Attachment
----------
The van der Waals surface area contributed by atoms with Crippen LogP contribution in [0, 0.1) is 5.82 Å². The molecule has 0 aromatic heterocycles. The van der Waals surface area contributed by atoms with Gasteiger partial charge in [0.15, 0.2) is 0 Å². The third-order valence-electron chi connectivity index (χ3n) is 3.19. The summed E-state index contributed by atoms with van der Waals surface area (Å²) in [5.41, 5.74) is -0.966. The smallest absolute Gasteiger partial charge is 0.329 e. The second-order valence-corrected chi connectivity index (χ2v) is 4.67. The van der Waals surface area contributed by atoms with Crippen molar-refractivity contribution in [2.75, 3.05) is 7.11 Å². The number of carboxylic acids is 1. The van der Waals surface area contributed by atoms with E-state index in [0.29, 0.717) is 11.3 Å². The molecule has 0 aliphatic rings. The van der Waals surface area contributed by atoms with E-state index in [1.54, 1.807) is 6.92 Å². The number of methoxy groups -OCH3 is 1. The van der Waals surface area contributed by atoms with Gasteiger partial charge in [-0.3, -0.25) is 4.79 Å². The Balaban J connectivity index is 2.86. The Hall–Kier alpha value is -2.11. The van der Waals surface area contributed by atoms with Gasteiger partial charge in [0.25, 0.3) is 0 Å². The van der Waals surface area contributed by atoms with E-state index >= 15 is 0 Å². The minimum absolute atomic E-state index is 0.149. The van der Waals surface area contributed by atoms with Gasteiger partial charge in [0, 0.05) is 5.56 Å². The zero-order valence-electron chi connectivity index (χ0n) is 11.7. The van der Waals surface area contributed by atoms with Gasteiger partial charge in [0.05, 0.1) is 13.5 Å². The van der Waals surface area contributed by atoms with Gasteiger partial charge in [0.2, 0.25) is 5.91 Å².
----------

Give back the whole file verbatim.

The van der Waals surface area contributed by atoms with Crippen LogP contribution in [0, 0.1) is 5.82 Å². The molecule has 0 aromatic heterocycles. The van der Waals surface area contributed by atoms with Gasteiger partial charge in [0.15, 0.2) is 0 Å². The third-order valence-electron chi connectivity index (χ3n) is 3.19. The summed E-state index contributed by atoms with van der Waals surface area (Å²) in [5.41, 5.74) is -0.966. The smallest absolute Gasteiger partial charge is 0.329 e. The second-order valence-corrected chi connectivity index (χ2v) is 4.67. The van der Waals surface area contributed by atoms with Crippen molar-refractivity contribution in [2.75, 3.05) is 7.11 Å². The number of carboxylic acids is 1. The van der Waals surface area contributed by atoms with E-state index in [0.29, 0.717) is 11.3 Å². The molecule has 0 aliphatic rings. The van der Waals surface area contributed by atoms with E-state index in [1.54, 1.807) is 6.92 Å². The number of methoxy groups -OCH3 is 1. The van der Waals surface area contributed by atoms with Gasteiger partial charge in [-0.3, -0.25) is 4.79 Å². The Balaban J connectivity index is 2.86. The Hall–Kier alpha value is -2.11. The van der Waals surface area contributed by atoms with Gasteiger partial charge in [0.25, 0.3) is 0 Å². The van der Waals surface area contributed by atoms with E-state index >= 15 is 0 Å². The minimum absolute atomic E-state index is 0.149. The van der Waals surface area contributed by atoms with Gasteiger partial charge in [0, 0.05) is 5.56 Å². The zero-order valence-electron chi connectivity index (χ0n) is 11.7. The van der Waals surface area contributed by atoms with Gasteiger partial charge in [0.05, 0.1) is 13.5 Å². The van der Waals surface area contributed by atoms with Gasteiger partial charge in [0.2, 0.25) is 5.91 Å².